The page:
What’s here is nothing new and you already have something similar in your software stash. Technically it would be at home on an 8-bit console, not an Amiga. These sort of games need to be noisy, dazzling, fast and frantic, as the console ads on TV scream at us, and sadly this game hasn’t kept with the pace.”
64% – Amiga Format (February 1993)
Atari ST, Commodore 64, DOS, and SNES gamers received essentially the same game, only varying in terms of audio-visual presentation. On the Game Boy and NES it was a different story entirely; these versions don’t even share the same genre.
Game structure and level design for the DOS version is identical to that of the Amiga in spite of incorporating more primitive graphics and sound. It’s a VGA rather than SVGA title so naturally it pales in comparison.
A mostly different Ocean development team took charge of the SNES version, sans the audio contingent. Graphically it’s superior to the Amiga incarnation. This is made most conspicuous by the addition of parallax scrolling and more detailed sprites and backgrounds. Just one example is the extra pampering attention leveled at Mel’s quiff; you can actually see his floppy hair bouncing along as he walks.
With every jump Riggs and Murtaugh throw their arms in the air as though they’ve just leapt out of a plane hatch and are terminally free-falling. An animation sequence reminiscent of another Ocean platformer, Dennis, whose main sprite was designed by Simon Butler.
Each character is delineated with a prevailing strength; Riggs fires faster, while Murtaugh jumps higher. You must be wary of fall damage as in the Amiga game, though in contrast you are immune to sewer juice.
Anyone familiar with Darkman for the NES (also from Ocean) may be able to spot the recycled construction worker adversary sprites pounding through the building site stages wielding a wrench with your name on it.
A count-down timer and continues have been introduced, while bosses are more inventive, posing a slightly tougher challenge. Level passwords aren’t an option so you must complete the game in one sitting, or die trying.
Diagetic sound effects such as the ship’s horn are a welcome addition, enhancing the illusion of roaming around an authentic LA dockyard, as do the alligators in the sewer… if you believe the tall tales. 😉 Otherwise the two iterations are very similar in terms of gameplay and storyline.
In the C64 edition you’re unable to crouch, so jumping over threats becomes your mainstay if you are to survive long enough to be “too old for this…”. In contrast, on the Amiga you can duck, yet not shoot simultaneously. A smidgen frustrating.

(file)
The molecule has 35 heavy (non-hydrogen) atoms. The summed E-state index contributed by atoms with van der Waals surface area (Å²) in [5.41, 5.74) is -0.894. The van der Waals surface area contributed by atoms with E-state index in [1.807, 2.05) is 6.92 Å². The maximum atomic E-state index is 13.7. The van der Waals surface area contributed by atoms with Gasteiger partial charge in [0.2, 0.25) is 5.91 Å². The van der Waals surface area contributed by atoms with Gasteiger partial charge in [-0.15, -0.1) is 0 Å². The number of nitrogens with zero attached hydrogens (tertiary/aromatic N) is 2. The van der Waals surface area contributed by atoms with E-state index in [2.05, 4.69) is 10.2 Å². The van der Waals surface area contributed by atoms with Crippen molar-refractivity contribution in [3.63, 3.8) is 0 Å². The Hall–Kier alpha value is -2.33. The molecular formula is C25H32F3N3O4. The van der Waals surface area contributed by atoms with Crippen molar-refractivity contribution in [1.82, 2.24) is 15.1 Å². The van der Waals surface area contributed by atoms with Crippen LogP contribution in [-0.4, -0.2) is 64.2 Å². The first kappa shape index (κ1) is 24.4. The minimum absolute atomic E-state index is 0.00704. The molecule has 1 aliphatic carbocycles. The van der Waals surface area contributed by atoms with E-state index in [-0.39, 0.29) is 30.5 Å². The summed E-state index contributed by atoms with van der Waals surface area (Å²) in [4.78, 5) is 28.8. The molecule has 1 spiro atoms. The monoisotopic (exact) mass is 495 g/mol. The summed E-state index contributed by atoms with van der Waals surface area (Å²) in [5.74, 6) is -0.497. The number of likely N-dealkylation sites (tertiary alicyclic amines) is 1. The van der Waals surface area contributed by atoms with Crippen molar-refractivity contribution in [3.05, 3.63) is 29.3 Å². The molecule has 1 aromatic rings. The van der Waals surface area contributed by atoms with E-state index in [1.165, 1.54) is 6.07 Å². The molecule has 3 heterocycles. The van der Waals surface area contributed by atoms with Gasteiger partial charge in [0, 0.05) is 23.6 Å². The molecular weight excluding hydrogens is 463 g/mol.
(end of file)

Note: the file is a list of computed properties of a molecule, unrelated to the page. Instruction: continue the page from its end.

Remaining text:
Your task is also made more bothersome by respawning enemies and being incapable of backtracking down ladders. It controls reliably enough and introduces some fun new tweaks like the twittering birdsong effect in the background. Our main sprites are even more cartoonish than in the Amiga version, largely thanks to their cute trundling animation. That always makes me smile.
A version for the Sega Master System was concurrently being developed by Probe Software, though was never released, or the WIP leaked online. Only what was to be its accompanying music – composed by Jeroen Tel – has surfaced.
On the NES (and Game Boy) Lethal Weapon is actually a Double Dragon style beat ’em up coded by Derby-based Eurocom Developments, and only published by Ocean. According to James Rolfe aka the Angry Video Game Nerd it’s aaaassss! Oh well, at least Neil Baldwin’s superb music must have alleviated the suffering somewhat.
Walking through a leafy wooded area you reach a wall. Hop over that and you’re in Egypt, surrounded by pyramids!
Tyrone: You sunk your money into this, all the way out here in the middle of the fudging desert?
Jack Travis: That’s right. You know why this is such a gold mine?
Tyrone: Do tell me.
Jack Travis: Because nobody wants to live next to somebody like you, Tyrone. You’re a menace to society.
Tyrone: Jack, I came out here to do business, not be insulted by you.
Jack Travis: Relax, Tyrone. Like houses, friendships need strong foundations.
You swap characters by leaving and returning to the screen via the left edge, and all the baddies are black, which is a bit of a cause for concern in terms of racial equality. Awwwkwaaard. Let’s get back to the safe territory of the Amiga version shall we.
Lethal Weapon on the Amiga is often overlooked, sidelined as a mediocre platformer drowning in a sea of more competent swimmers. True, a lack of variety is a criticism often leveled at Ocean’s take on the pinnacle of buddy cop movies, and it’s a sentiment that’s tricky to argue with. Once you’ve seen level one, what follows is only more of the same. Nevertheless, it’s so proficiently assembled and plays so smoothly that you can guarantee it will draw you back for one more go like a moth to a flame.
A two player option would have worked wonders for its appeal and longevity, as well as capitalising on the crux of the franchise; the double act chemistry that made the movies such a prodigious box office smash hit.
Couple that with a selective repertoire of witty one-liners snagged directly from the Hollywood scripts and we might have had a sales chart storming feel-good corollary to complement the magic of its celluloid counterpart.